Never felt so all alone

Thursday, 28th February

So, here’s the T. The scoop. The whole story. No hyperbole. Not even a purpose. This is my experience, plain and simple.

For most students during this time of year, the buzz of O-week is in the air. Knowing we are about to embark on a new part of our journey in our lives is simultaneously nerve-racking and exciting. What makes it even more exciting? O-week is all about kicking off the year with a bang! You don’t just go to meet your lecturers and collect all the info required to start the year off on the right foot – you know, the actual orientationstuff. O-week is all about the parties – the booze and the music, the shenanigans that people get up to… well at least that’s what I’ve gathered.

So of course, I’m just as keen as the next person to get in on all the action… and why wouldn’t I be? Sure, I wasn’t exactly starting my year with any mates at the same campus, but I had enough hope that somehow, I would make some friends this week. I mustered up the courage to go to these events alone despite my painstaking fear of meeting new people and travelling on public transport into the city.

The orientation part of this week was first, and it went well. I wouldn’t say I had a blast but I met some people from my course who I was able to make small talk with and I got a lot out of the info sessions so that was fine. What I was really looking forward to, was the street party. Every year, it would seem, RMIT holds the Bowen Street Party for higher education students. RMIT students can register for free food, drinks, music and freebies as well as a Ferris wheel. From the email I got, it looked like a lot of fun and so I booked a ticket and off I went.

Now obviously this particular day was a scorcher – a fact nobody could control, I will acknowledge – 27 degrees didn’t exactly have a great effect on my energy levels. Also, while I was very much aware, I was going alone, it hadn’t fully occurred to me to make arrangements to bring somebody with me since this was more of a festival than an organised gathering. Crowds were huge and most people came with friends or family to buddy up with for the day. Again, my own undoing. But here’s where things got a bit tricky.

I think the reason the crowds were so big was because this wasn’t exactly a controlled or “exclusive” street party. While in order to get free stuff you had to register for a pass (and to register you had to be a student), it wasn’t like the event was cut off from letting anyone else in. This made the lines to access everything extremely long and there was no way I could stand in that heat and wait. I spent the first hour walking up and down Bowen street observing and then eventually actively looking for a place where I could get a bottle of water where the line wasn’t so long.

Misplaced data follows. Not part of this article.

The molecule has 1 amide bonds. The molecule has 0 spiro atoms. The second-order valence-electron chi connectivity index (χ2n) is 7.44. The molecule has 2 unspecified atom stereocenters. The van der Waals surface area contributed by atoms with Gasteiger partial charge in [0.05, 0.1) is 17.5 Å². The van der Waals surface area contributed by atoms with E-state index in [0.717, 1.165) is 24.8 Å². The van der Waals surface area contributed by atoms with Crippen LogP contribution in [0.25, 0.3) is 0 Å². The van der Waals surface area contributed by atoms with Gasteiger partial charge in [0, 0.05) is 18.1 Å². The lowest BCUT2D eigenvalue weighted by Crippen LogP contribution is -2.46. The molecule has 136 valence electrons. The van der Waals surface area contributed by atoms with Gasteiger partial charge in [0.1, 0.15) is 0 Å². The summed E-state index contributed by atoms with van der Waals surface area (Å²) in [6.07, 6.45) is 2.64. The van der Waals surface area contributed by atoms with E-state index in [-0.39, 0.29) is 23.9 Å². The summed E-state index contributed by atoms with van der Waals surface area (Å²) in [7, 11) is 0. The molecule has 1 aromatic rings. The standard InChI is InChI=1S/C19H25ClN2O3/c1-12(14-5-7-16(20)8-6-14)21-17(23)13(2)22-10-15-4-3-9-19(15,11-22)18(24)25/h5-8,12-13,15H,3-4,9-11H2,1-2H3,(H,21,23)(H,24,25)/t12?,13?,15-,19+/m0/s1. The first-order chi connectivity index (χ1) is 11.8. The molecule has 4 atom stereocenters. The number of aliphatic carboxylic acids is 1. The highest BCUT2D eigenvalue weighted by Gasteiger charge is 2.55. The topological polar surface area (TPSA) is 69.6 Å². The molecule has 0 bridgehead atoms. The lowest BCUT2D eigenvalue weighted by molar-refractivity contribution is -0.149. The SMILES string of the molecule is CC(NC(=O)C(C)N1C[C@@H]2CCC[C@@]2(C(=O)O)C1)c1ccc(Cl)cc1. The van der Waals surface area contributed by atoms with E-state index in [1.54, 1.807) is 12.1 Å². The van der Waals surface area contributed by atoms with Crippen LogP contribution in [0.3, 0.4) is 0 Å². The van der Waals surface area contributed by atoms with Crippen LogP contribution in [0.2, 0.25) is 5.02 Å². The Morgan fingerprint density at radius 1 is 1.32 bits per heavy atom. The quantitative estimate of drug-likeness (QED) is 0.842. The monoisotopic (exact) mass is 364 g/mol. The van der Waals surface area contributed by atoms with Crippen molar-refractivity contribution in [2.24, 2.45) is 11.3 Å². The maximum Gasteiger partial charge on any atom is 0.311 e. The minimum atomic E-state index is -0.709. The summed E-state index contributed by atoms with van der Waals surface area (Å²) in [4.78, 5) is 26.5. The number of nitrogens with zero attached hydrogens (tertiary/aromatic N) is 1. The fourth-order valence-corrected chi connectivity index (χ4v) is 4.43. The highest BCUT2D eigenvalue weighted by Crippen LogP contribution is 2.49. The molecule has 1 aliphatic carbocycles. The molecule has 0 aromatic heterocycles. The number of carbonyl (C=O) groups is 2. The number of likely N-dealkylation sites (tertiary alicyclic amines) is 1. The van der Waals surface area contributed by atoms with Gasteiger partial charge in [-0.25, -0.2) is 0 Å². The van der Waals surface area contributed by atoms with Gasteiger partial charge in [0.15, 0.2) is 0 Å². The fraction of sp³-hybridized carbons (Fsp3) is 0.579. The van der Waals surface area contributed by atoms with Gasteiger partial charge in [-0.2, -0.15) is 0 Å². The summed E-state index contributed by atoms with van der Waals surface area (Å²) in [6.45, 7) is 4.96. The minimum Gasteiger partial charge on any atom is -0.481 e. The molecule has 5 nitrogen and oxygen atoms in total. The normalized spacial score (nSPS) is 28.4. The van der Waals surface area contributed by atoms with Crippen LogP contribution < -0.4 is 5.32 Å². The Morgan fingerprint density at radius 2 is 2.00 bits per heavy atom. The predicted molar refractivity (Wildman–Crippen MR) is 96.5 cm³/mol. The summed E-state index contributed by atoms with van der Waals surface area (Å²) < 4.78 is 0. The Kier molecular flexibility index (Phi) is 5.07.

Eventually I gave up looking and all I could manage to do was switch between different spots of shade and watch the scene play out before me feeling utterly alone. I attempted to meet up with some people I had met at my program orientation the day before by sending a post out online, but nobody answered. Every so often I would take another lap of Bowen street hoping the lines had gone down or the heat had cooled off. But every time, I came to the same disappointment. The lines got bigger and the weather got hotter. My dress was damp, and my eyes were stinging from the sweat. My body was weak and so was my eyesight.

When I figured, I was going to pass out if I didn’t get a water ASAP, I decided to suck up my pride and ask a lady at a nearby stand for help to find some water. She ran off to grab me some and I was extremely grateful. In saying that, despite the “all you can eat and drink for not a single cent”, that was the only thing I had all day.

One of the first and few stands I visited that day was the stand for a political party which I immediately recognised as the same one my parents were in when they were my age. I walked over and examined the sign beside the stand. A young woman came out from behind the booth. She greeted me with a smile and then proceeded to tell me the name of their club (the political party). I was almost tempted to say; “you know I can read, right?”. I mean come on, I was literally looking right at the sign when she said this. Of course, I bit my tongue. Instead I returned a polite nod to which she asked me “does that sound like something you would be interested in?”. Now, sure this seems like a valid enough question… except she hadn’t exactly toldme anything.

I don’t know about anyone else, but I would assume that before you ask somebody to join your club you would give them a little more information to consider other than just the name. You know? To really “sell it”. How about: what are your values as a club? What’s your purpose? What the do you actually do? Why do you do it?This woman didn’t give me a single detail. Though my parents were already proud affiliates with the party, she didn’t know that. For all she knew, I knew nothing about this party and what it stood for. Still, I signed up because I knew what my parents always stood for, plus despite my poor introduction to this club by the young woman, my own curiosity won me over.